That time of the year (25 April) when New Zealand and Australia remembers and celebrates the service of our men and women of the Army, Navy & Air Force (see link to Anzac day 2016 Anzac day 2016).
Today is the 101st Anzac day and it seems to be gaining in importance for both countries each year. Even in my small home town (population of about 13,000 people) there were about 100 people present at this mornings dawn service at the war memorial. For myself I look on this time to not only acknowledge the service and sacrifice of New Zealanders but remember the sacrifices of all service people and thank them all for their service. So if you are reading this and are a former service person or you are currently serving, thank you for your service and sacrifice.
Thought I would show a few of my Anzac related items, which you will hopefully find interesting.
Starting with perhaps my smallest item.This small tie pin is nine carat gold and is made up of both NZ and Australian iconography. Topped by the kings crown the central image of the Australian sunburst Image (used on the army’s universal cap/collar badge) and NZ Moa bird (could also be an Australian Emu) is surrounded by the NZ silver fern and is finished off with the base scroll with “ANZAC” engraved on it.
The back of this nice little tie pin that would have been worn by a proud former Gallipoli veteran.
These three World War One medals were issued to a NZ serviceman who had served and survived the Gallipoli Campaign.The medals are (from left to right) the 1914-15 Star, British War Medal & Victory Medal (also known as Pip, Squeak and Wilfred).
The impressing on the rim of the BWM and Victory and back of the 1914-15 Star, show they were awarded to 10/1245 Sergeant E. GRANT, New Zealand Expeditionary Force.
10/1245 Ernest GRANT landed on the Gallipoli Peninsular on the 25 April 1915 with the Wellington Infantry Battalion. After serving in the 7th Wellington West Coast Regiment from the landing for just over 4 months, he was attached to the Brigade Headquarters as a cook. Like many who served on the peninsula, his health suffered and in October he was evacuated off Gallipoli to Number 2, Australian General Hospital, Mudros with diarrhea. In January 1916 he left the island of Lemnos being evacuated to Cairo on the Australian hospital ship Asturias. After a period of recuperation in Egypt and training and instruction in the United Kingdom he then went on to serve with the 2nd Battalion, Wellington Infantry Regiment, in France. He survived the war and even went on to serve at home in the Second World War. He passed away in Nelson, New Zealand in May 1956.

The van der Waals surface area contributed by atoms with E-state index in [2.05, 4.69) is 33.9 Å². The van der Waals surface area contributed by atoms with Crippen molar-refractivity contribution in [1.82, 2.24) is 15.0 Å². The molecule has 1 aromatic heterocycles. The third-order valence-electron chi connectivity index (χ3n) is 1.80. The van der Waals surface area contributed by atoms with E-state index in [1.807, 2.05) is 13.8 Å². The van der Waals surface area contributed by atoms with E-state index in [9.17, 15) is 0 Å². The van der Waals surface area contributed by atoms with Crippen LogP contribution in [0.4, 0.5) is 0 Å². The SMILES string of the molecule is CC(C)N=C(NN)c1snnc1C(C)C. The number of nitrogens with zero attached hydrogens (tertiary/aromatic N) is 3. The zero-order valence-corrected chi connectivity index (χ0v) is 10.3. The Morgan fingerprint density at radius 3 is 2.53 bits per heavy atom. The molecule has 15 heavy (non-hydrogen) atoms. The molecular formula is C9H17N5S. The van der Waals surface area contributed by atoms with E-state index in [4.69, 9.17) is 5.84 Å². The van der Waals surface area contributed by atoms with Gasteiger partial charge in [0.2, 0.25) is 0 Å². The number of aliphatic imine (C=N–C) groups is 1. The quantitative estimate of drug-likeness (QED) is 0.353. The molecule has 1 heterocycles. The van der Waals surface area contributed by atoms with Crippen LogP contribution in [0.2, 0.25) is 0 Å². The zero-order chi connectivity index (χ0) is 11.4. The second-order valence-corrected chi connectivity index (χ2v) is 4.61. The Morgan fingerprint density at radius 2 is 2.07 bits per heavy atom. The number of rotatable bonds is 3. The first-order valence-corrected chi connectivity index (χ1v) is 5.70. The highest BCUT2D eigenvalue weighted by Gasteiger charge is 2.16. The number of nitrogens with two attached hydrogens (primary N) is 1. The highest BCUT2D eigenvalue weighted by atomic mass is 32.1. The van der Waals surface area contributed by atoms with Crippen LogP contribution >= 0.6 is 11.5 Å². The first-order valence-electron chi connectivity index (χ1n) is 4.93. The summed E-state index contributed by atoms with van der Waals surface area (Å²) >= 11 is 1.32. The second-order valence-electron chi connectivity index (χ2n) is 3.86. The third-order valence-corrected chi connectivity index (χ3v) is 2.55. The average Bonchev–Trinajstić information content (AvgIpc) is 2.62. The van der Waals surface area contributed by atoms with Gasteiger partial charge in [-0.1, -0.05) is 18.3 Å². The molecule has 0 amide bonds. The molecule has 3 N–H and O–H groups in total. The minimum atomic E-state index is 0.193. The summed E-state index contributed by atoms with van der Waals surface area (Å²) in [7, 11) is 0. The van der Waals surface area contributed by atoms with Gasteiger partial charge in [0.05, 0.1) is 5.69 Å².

My last item was for a New Zealander who did not make it back home from Gallipoli being killed there on the 3 May 1915.
I have a strong interest in collecting both the official and un-official ways of commemorating New Zealand’s war dead and this particular piece is one of my favourites.
Stanley MURCOTT was from Otago in the South Island of New Zealand and enlisted for service in the 1st NZ Expeditionary Force on the 26 August 1914. He landed on ANZAC cove on the 25 April 1915 with the 4th Otago Company, Otago Infantry Battalion. The 2nd to 3rd of May 1915 was a bad time for the Otago Battalion. They were assigned to launch an attack up Monash Gully in an attempt to help Godley’s New Zealand & Australian Division seize Baby 700. The attack on the 2nd May began badly with the Otago’s arriving one and a half hours late at the jump off point because of unfamiliarity with the terrain, the weather and descending darkness. The attack was a total failure: no ground was gained, and there were about 800 casualties. The Otago’s lost about half their strength as killed, wounded and missing. During the morning of 3 May the remnants of the Otago Infantry Battalion mustered on the beach over half the men were absent from the roll call. Of the 4th Otago’s alone, only 57 out of about 200 answered the roll call.
Stanley’s name, along with others from the district, on the Hampden War memorial.